She openeth her mouth with wisdom; And the law of kindness is on her tongue. There seems to be a debate within the church as to the use of “modern” translations of the Holy Bible. I am of the opinion that there are two extremes in this debate. The one extreme takes the position that only the King James Version, and sometimes the King James Version of 1612 or 1611 is the only right translation. I use the King James Version, but that position is hogwash on oil (meaning it’s a slick untruth). The other extreme is worse, it says that no matter what the version, it’s a legitimate translation.
It’s obvious to most Christians that books like the Herb Bible, The Gun Owners Bible and especially the satanic bible are not Holy Scripture. But there are lots of translations of the “Holy Scripture” out there. Below I quote the same verse from many of them.
Often it is stated “The words are different but the meaning is the same”. Is it? Not always. A general rule that I think is good to follow is to ask: Is it a word for word translation or a thought by thought translation? If it is a word for word translation, such as the American Standard Version, the King James, etc. it is more likely to be as close to the original languages as possible than are thought by thought translations.
Let’s take for example Prov. 31:26, this is a scripture that I saw on Mother’s Day.
The American Standard Version (ASV) says ” She openeth her mouth with wisdom; And the law of kindness is on her tongue .”
The King James Version (KJV) says “She openeth her mouth with wisdom and the law of kindness is in her tongue”
The New International (NIV) says “She speaks with wisdom and faithful instruction is on her tongue”
The Bible in Basic English (BBE) says “Her mouth is open to give out wisdom and the law of mercy is on her tongue”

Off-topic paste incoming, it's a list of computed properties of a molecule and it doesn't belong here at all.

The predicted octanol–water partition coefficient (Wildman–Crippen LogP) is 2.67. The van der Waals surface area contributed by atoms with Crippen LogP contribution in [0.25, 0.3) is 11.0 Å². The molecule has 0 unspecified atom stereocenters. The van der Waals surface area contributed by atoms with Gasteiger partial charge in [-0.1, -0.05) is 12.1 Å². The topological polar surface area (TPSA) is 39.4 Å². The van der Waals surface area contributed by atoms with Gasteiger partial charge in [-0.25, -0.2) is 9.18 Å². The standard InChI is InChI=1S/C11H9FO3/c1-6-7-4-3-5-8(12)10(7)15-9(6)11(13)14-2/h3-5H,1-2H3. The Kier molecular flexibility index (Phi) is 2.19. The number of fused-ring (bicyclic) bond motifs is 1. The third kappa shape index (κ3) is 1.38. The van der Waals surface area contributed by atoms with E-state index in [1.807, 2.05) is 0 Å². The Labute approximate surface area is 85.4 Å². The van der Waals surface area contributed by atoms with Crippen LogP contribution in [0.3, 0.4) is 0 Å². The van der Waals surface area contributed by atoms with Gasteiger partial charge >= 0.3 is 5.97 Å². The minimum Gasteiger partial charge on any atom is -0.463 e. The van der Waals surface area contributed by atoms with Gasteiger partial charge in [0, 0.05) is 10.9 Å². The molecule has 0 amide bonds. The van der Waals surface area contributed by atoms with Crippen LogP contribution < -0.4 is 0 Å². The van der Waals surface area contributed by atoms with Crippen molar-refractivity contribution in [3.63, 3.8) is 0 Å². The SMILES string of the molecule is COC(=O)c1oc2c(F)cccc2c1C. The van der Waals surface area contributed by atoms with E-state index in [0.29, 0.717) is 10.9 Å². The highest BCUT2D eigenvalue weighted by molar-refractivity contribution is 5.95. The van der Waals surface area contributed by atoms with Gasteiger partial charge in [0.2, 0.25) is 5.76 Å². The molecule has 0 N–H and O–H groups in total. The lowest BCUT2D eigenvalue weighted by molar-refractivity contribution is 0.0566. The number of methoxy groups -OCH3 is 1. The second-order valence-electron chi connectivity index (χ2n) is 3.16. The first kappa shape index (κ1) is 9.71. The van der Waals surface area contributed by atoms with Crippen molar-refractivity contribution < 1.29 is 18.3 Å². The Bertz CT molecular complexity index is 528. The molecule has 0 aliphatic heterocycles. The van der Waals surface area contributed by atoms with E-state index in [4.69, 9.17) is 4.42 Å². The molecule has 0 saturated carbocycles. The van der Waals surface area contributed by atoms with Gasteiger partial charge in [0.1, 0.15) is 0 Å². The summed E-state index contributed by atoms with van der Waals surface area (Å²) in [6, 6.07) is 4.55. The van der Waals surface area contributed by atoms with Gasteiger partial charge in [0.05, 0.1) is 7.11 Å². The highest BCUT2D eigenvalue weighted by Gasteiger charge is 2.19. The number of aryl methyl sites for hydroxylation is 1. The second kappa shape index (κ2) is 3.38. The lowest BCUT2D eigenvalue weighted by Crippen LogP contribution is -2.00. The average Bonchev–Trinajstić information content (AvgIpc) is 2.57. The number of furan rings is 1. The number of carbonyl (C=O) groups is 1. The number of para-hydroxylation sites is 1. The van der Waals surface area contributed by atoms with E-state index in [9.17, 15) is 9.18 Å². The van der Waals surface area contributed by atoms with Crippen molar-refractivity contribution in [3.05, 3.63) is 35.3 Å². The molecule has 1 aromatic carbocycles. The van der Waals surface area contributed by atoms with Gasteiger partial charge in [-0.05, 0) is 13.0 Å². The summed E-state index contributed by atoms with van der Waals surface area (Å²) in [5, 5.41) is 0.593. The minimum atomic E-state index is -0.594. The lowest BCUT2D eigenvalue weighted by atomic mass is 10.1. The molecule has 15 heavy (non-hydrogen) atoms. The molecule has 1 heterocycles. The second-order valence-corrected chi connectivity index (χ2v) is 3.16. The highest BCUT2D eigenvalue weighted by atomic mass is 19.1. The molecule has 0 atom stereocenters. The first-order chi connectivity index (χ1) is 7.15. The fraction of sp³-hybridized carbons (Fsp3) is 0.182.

The Complete Jewish Bible (CJB) says “When she open she speaks wisely, on her tongue is loving instruction.”
The Douay-Rheims Bible (RHE) says “She hath opened her mouth to wisdom, and the law of clemency is on her tongue.”
The Holman Christian Standard Bible (CSB) says “She opens her mouth with wisdom, and loving instruction is on her tongue.”
The New Century Version (NCV) says “She speaks wise words and teaches others to be kind”
The New Living Translation (NLT) says “When she speaks, her words are wise, and kindness is the rule when she gives instructions. “
My source for all but one of the above translations (it’s there too but I used my own Bible for the KJV translation) is” http://www.biblestudytools.com/proverbs/31-26-compare.html
Most the above translations are the same in the first part of the verse, technically, I could note some differences even there.
What I want to point out in these verses is that “loving instruction” (HCSB or CSB) does not have the same meaning as the “law of kindness” (KJV), Law and instruction have two different meanings. Loving and kindness also have two different meanings. And this is only one verse. Now as I read through these versions I noticed that this is about the only difference with most of them and a pleasant surprise was how close the NLT is to the KJV. Right now I still regard the NLT more as a commentary than as scripture. The NLT is not a word for word “translation”, but in this case it seems to be closer to the truth than many others. Law and rule do mean the same thing. So I can accept that “Kindness is the rule” and the “law of kindness” mean the same thing.
That, however, may blow a hole in my view that word for word translations are more accurate. Maybe later I’ll get into the psalms or other places where one translation (the NLT) uses “again and again” in place of words like “for four, yet for five”
Conclusion: Translation does matter, we can’t rule out everything, but we can’t just blindly accept everything either.